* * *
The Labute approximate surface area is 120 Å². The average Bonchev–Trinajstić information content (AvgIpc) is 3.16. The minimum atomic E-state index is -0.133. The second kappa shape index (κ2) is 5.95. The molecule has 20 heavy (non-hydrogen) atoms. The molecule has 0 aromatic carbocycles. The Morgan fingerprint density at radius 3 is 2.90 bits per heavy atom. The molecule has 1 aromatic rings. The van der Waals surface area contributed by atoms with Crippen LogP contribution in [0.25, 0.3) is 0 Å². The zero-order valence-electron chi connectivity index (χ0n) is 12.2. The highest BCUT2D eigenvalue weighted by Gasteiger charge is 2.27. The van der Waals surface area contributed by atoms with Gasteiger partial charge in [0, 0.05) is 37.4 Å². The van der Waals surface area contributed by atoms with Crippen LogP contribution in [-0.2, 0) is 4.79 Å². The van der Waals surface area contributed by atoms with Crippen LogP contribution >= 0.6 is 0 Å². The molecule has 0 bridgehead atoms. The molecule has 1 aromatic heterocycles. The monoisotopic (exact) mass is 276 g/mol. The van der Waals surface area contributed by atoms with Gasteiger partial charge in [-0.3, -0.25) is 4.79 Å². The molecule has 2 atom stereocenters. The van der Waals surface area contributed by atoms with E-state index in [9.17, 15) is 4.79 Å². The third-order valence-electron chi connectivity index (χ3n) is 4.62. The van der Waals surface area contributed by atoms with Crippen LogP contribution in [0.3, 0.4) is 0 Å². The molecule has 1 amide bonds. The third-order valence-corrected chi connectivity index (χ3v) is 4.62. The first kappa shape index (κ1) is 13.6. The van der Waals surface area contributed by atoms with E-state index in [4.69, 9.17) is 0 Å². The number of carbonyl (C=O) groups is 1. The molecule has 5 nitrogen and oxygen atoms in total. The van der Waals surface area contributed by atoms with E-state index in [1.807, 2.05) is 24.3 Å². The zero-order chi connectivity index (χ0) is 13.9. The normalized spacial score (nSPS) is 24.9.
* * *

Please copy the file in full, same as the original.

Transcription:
The Labute approximate surface area is 120 Å². The average Bonchev–Trinajstić information content (AvgIpc) is 3.16. The minimum atomic E-state index is -0.133. The second kappa shape index (κ2) is 5.95. The molecule has 20 heavy (non-hydrogen) atoms. The molecule has 0 aromatic carbocycles. The Morgan fingerprint density at radius 3 is 2.90 bits per heavy atom. The molecule has 1 aromatic rings. The van der Waals surface area contributed by atoms with Crippen LogP contribution in [0.25, 0.3) is 0 Å². The zero-order valence-electron chi connectivity index (χ0n) is 12.2. The highest BCUT2D eigenvalue weighted by Gasteiger charge is 2.27. The van der Waals surface area contributed by atoms with Gasteiger partial charge in [0, 0.05) is 37.4 Å². The van der Waals surface area contributed by atoms with Crippen LogP contribution in [-0.2, 0) is 4.79 Å². The van der Waals surface area contributed by atoms with Crippen LogP contribution >= 0.6 is 0 Å². The molecule has 0 bridgehead atoms. The molecule has 1 aromatic heterocycles. The monoisotopic (exact) mass is 276 g/mol. The van der Waals surface area contributed by atoms with Gasteiger partial charge in [-0.3, -0.25) is 4.79 Å². The molecule has 2 atom stereocenters. The van der Waals surface area contributed by atoms with E-state index in [9.17, 15) is 4.79 Å². The third-order valence-electron chi connectivity index (χ3n) is 4.62. The van der Waals surface area contributed by atoms with Crippen LogP contribution in [0.3, 0.4) is 0 Å². The molecule has 1 amide bonds. The third-order valence-corrected chi connectivity index (χ3v) is 4.62. The first kappa shape index (κ1) is 13.6. The van der Waals surface area contributed by atoms with E-state index in [4.69, 9.17) is 0 Å². The number of carbonyl (C=O) groups is 1. The molecule has 5 nitrogen and oxygen atoms in total. The van der Waals surface area contributed by atoms with E-state index in [1.807, 2.05) is 24.3 Å². The zero-order chi connectivity index (χ0) is 13.9. The normalized spacial score (nSPS) is 24.9.